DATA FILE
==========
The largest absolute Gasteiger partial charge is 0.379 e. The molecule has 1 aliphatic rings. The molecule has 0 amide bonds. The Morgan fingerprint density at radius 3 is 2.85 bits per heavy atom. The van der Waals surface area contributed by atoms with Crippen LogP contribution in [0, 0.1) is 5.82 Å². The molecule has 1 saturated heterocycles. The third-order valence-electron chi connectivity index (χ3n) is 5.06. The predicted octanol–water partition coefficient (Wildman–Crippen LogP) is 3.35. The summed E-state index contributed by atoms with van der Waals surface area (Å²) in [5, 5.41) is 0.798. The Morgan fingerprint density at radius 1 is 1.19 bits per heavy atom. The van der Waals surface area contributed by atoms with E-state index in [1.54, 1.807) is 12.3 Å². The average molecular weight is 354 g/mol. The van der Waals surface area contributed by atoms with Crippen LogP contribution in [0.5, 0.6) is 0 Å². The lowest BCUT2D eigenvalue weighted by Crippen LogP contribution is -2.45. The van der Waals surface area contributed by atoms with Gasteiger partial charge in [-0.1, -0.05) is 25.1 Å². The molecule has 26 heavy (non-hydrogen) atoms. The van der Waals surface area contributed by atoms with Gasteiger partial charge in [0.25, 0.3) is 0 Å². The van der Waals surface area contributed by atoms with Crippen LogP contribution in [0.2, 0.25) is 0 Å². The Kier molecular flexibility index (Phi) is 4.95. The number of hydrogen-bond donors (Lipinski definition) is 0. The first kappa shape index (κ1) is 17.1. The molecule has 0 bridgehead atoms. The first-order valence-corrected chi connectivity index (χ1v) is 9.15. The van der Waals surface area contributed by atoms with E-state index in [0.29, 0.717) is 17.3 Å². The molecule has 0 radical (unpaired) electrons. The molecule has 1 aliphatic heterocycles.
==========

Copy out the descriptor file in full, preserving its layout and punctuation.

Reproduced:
The largest absolute Gasteiger partial charge is 0.379 e. The molecule has 1 aliphatic rings. The molecule has 0 amide bonds. The Morgan fingerprint density at radius 3 is 2.85 bits per heavy atom. The van der Waals surface area contributed by atoms with Crippen LogP contribution in [0, 0.1) is 5.82 Å². The molecule has 1 saturated heterocycles. The third-order valence-electron chi connectivity index (χ3n) is 5.06. The predicted octanol–water partition coefficient (Wildman–Crippen LogP) is 3.35. The summed E-state index contributed by atoms with van der Waals surface area (Å²) in [5, 5.41) is 0.798. The Morgan fingerprint density at radius 1 is 1.19 bits per heavy atom. The van der Waals surface area contributed by atoms with E-state index in [1.54, 1.807) is 12.3 Å². The average molecular weight is 354 g/mol. The van der Waals surface area contributed by atoms with Crippen LogP contribution in [0.5, 0.6) is 0 Å². The lowest BCUT2D eigenvalue weighted by Crippen LogP contribution is -2.45. The van der Waals surface area contributed by atoms with Gasteiger partial charge in [-0.1, -0.05) is 25.1 Å². The molecule has 26 heavy (non-hydrogen) atoms. The van der Waals surface area contributed by atoms with Gasteiger partial charge in [0.25, 0.3) is 0 Å². The van der Waals surface area contributed by atoms with Crippen LogP contribution in [0.2, 0.25) is 0 Å². The Kier molecular flexibility index (Phi) is 4.95. The number of hydrogen-bond donors (Lipinski definition) is 0. The first kappa shape index (κ1) is 17.1. The molecule has 0 bridgehead atoms. The first-order valence-corrected chi connectivity index (χ1v) is 9.15. The van der Waals surface area contributed by atoms with E-state index in [0.29, 0.717) is 17.3 Å². The molecule has 0 radical (unpaired) electrons. The molecule has 1 aliphatic heterocycles.